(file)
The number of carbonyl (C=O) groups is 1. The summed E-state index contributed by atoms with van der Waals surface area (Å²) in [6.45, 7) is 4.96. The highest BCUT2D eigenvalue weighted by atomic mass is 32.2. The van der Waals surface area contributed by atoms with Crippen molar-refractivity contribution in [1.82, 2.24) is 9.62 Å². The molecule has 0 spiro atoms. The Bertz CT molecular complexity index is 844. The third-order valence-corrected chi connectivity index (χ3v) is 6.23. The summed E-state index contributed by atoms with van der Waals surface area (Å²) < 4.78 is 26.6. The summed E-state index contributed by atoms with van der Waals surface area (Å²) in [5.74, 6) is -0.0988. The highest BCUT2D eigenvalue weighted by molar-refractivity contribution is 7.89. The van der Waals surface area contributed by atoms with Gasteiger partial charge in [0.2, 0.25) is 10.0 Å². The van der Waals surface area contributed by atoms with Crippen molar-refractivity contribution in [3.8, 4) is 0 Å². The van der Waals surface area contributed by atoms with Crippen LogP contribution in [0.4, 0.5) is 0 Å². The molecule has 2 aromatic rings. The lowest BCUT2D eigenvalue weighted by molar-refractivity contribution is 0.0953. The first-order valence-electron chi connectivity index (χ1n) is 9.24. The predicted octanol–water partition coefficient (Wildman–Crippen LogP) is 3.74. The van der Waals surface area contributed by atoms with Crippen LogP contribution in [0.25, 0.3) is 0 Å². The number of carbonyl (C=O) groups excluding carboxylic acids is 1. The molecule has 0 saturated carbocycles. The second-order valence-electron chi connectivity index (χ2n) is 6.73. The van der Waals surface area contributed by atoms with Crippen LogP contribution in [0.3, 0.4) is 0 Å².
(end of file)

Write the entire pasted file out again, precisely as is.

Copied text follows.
The number of carbonyl (C=O) groups is 1. The summed E-state index contributed by atoms with van der Waals surface area (Å²) in [6.45, 7) is 4.96. The highest BCUT2D eigenvalue weighted by atomic mass is 32.2. The van der Waals surface area contributed by atoms with Crippen molar-refractivity contribution in [1.82, 2.24) is 9.62 Å². The molecule has 0 spiro atoms. The Bertz CT molecular complexity index is 844. The third-order valence-corrected chi connectivity index (χ3v) is 6.23. The summed E-state index contributed by atoms with van der Waals surface area (Å²) < 4.78 is 26.6. The summed E-state index contributed by atoms with van der Waals surface area (Å²) in [5.74, 6) is -0.0988. The highest BCUT2D eigenvalue weighted by molar-refractivity contribution is 7.89. The van der Waals surface area contributed by atoms with Gasteiger partial charge in [0.2, 0.25) is 10.0 Å². The van der Waals surface area contributed by atoms with Crippen molar-refractivity contribution in [3.8, 4) is 0 Å². The van der Waals surface area contributed by atoms with Crippen LogP contribution in [0.4, 0.5) is 0 Å². The molecule has 2 aromatic rings. The lowest BCUT2D eigenvalue weighted by molar-refractivity contribution is 0.0953. The first-order valence-electron chi connectivity index (χ1n) is 9.24. The predicted octanol–water partition coefficient (Wildman–Crippen LogP) is 3.74. The van der Waals surface area contributed by atoms with Crippen LogP contribution in [0.25, 0.3) is 0 Å². The number of carbonyl (C=O) groups excluding carboxylic acids is 1. The molecule has 0 saturated carbocycles. The second-order valence-electron chi connectivity index (χ2n) is 6.73. The van der Waals surface area contributed by atoms with Crippen LogP contribution in [0.3, 0.4) is 0 Å².